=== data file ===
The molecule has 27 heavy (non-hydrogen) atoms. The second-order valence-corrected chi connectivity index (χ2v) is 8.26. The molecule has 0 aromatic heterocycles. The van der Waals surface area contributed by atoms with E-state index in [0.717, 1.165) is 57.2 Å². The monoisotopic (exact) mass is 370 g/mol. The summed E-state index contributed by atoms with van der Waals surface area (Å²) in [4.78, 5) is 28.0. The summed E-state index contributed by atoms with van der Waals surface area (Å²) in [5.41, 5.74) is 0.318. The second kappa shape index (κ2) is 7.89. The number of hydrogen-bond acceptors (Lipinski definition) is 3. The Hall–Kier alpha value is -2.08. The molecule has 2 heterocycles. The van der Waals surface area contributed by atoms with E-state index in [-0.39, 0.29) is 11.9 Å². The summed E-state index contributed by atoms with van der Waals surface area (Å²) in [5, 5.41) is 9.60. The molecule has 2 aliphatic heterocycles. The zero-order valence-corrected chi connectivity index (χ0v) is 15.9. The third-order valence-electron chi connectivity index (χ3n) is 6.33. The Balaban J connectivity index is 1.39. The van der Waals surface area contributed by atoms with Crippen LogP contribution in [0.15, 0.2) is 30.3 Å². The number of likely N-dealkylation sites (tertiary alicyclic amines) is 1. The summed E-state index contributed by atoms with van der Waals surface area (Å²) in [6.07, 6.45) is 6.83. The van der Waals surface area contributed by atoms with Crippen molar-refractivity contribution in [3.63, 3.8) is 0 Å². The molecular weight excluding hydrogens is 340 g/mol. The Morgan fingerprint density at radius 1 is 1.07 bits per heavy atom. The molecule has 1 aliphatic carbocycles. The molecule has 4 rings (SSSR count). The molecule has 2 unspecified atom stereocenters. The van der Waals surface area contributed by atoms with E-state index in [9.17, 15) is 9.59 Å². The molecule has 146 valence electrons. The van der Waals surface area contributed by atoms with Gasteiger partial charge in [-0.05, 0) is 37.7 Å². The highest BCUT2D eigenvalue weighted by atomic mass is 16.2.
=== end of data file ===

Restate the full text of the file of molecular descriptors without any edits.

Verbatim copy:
The molecule has 27 heavy (non-hydrogen) atoms. The second-order valence-corrected chi connectivity index (χ2v) is 8.26. The molecule has 0 aromatic heterocycles. The van der Waals surface area contributed by atoms with E-state index in [0.717, 1.165) is 57.2 Å². The monoisotopic (exact) mass is 370 g/mol. The summed E-state index contributed by atoms with van der Waals surface area (Å²) in [4.78, 5) is 28.0. The summed E-state index contributed by atoms with van der Waals surface area (Å²) in [5.41, 5.74) is 0.318. The second kappa shape index (κ2) is 7.89. The number of hydrogen-bond acceptors (Lipinski definition) is 3. The Hall–Kier alpha value is -2.08. The molecule has 2 heterocycles. The van der Waals surface area contributed by atoms with E-state index in [-0.39, 0.29) is 11.9 Å². The summed E-state index contributed by atoms with van der Waals surface area (Å²) in [5, 5.41) is 9.60. The molecule has 2 aliphatic heterocycles. The zero-order valence-corrected chi connectivity index (χ0v) is 15.9. The third-order valence-electron chi connectivity index (χ3n) is 6.33. The Balaban J connectivity index is 1.39. The van der Waals surface area contributed by atoms with Crippen LogP contribution in [0.15, 0.2) is 30.3 Å². The number of likely N-dealkylation sites (tertiary alicyclic amines) is 1. The summed E-state index contributed by atoms with van der Waals surface area (Å²) in [6.07, 6.45) is 6.83. The van der Waals surface area contributed by atoms with Crippen molar-refractivity contribution in [3.63, 3.8) is 0 Å². The molecular weight excluding hydrogens is 340 g/mol. The Morgan fingerprint density at radius 1 is 1.07 bits per heavy atom. The molecule has 1 aliphatic carbocycles. The molecule has 4 rings (SSSR count). The molecule has 2 unspecified atom stereocenters. The van der Waals surface area contributed by atoms with E-state index in [9.17, 15) is 9.59 Å². The molecule has 146 valence electrons. The van der Waals surface area contributed by atoms with Gasteiger partial charge in [-0.05, 0) is 37.7 Å². The highest BCUT2D eigenvalue weighted by atomic mass is 16.2.